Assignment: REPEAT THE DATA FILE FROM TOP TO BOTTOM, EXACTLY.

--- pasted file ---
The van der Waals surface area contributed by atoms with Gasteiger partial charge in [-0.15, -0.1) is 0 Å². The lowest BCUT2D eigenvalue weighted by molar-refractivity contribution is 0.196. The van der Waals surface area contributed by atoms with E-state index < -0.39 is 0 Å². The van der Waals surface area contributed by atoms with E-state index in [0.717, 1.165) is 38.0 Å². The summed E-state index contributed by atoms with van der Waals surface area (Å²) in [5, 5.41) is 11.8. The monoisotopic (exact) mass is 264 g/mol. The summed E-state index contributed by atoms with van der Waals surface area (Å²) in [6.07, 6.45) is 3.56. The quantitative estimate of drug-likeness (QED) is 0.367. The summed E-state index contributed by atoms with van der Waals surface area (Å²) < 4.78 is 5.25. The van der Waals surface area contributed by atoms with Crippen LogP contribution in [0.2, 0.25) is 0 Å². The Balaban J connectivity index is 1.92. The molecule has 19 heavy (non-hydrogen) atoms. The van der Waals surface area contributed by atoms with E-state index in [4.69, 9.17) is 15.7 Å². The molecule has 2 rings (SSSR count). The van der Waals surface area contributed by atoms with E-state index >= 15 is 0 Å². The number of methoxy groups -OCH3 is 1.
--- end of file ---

The van der Waals surface area contributed by atoms with Gasteiger partial charge in [-0.15, -0.1) is 0 Å². The lowest BCUT2D eigenvalue weighted by molar-refractivity contribution is 0.196. The van der Waals surface area contributed by atoms with E-state index < -0.39 is 0 Å². The van der Waals surface area contributed by atoms with E-state index in [0.717, 1.165) is 38.0 Å². The summed E-state index contributed by atoms with van der Waals surface area (Å²) in [5, 5.41) is 11.8. The monoisotopic (exact) mass is 264 g/mol. The summed E-state index contributed by atoms with van der Waals surface area (Å²) in [6.07, 6.45) is 3.56. The quantitative estimate of drug-likeness (QED) is 0.367. The summed E-state index contributed by atoms with van der Waals surface area (Å²) < 4.78 is 5.25. The van der Waals surface area contributed by atoms with Crippen LogP contribution in [0.2, 0.25) is 0 Å². The Balaban J connectivity index is 1.92. The molecule has 19 heavy (non-hydrogen) atoms. The van der Waals surface area contributed by atoms with E-state index in [4.69, 9.17) is 15.7 Å². The molecule has 2 rings (SSSR count). The van der Waals surface area contributed by atoms with E-state index >= 15 is 0 Å². The number of methoxy groups -OCH3 is 1.